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posted: 4/28/2014 3:14 PM

History center delves into Chicago's candy roots

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  • Learn about how iconic candy names like Snickers, Butterfingers, Wrigley, Tootsie Rolls, Lemonheads and Cracker Jack have all been produced in the Chicago area over the last century.

      Learn about how iconic candy names like Snickers, Butterfingers, Wrigley, Tootsie Rolls, Lemonheads and Cracker Jack have all been produced in the Chicago area over the last century.
    Daily Herald File Photo

 
Submitted by Geneva History Center

Chicago has been called America's candy capital since the late 1800s, and for much of its history, a third of all candies made in the United States were made here.

Iconic candy names like Snickers, Butterfingers, Wrigley, Tootsie Rolls, Lemonheads, Cracker Jack -- and many more -- have all been produced in the Chicago area over the last century.

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So how and why did so many candy makers come to craft their delicious confections in Chicago?

Visitors to the Geneva History Center, 113 S. Third St., Geneva, will find out when they experience the traveling exhibit, Sweet Home Chicago: The History of America's Candy Capital, on display at Geneva History Center from Saturday, May 3, to Saturday, Nov. 1. Sweet Home Chicago chronicles the city's candy crafting legacy in an engaging, interactive exhibit for all ages.

From corner shops to candy factories, from mom-and-pop shops on neighborhood corners to huge factories churning out sweets by the millions, Chicago's candy-making story is one that started with skilled immigrants bringing their European craftsmanship to the city. Factor in Chicago's burgeoning role as a transportation hub and the result was a perfect combination for making every type of candy, from handcrafted chocolates in local kitchens to candy bars on the assembly line. Chicago, it would seem, had many of the right factors at the right time in history to become a national center for making candy.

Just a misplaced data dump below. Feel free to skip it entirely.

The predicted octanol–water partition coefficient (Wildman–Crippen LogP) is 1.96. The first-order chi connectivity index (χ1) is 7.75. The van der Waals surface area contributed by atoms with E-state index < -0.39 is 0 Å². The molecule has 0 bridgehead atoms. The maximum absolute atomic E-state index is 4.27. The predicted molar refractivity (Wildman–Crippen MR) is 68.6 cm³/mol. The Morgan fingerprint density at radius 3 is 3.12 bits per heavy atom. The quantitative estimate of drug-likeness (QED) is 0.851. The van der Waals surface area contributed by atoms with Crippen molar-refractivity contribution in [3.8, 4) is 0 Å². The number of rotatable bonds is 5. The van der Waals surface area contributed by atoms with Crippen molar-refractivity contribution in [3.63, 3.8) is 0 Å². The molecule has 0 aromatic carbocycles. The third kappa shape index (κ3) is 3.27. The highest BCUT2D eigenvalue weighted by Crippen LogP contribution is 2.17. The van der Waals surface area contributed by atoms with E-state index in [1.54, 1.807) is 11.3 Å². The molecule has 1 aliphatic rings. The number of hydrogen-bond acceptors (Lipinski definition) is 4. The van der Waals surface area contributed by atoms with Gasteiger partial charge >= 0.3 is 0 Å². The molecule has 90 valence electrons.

Sweet Home Chicago is a regional traveling exhibition created by the Elmhurst Historical Museum in collaboration with Leslie Goddard, PhD. Goddard's recently published book, "Chicago's Sweet Candy History" (Arcadia), is the basis for the exhibit storyline.

Some of the special features visitors will encounter in the Sweet Home Chicago exhibit include interactive displays featuring interesting photographs, candy fun facts, and unique artifacts; clever advertisements used by early candy makers to sell their wares; an original documentary narrated by Bill Kurtis called "Candyland USA."

Sweet Home Chicago: The History of America's Candy Capital will be open 11 a.m. to 4 p.m., Tuesdays through Saturdays, May 3 through Nov. 1, and is sponsored in part by Geneva Bank & Trust and Graham's Fine Chocolates and Ice Cream.

Admission is $2 each or free for museum members. For the latest information details on the exhibit, visit www.genevahistorycenter.org or call (630) 232-4951.

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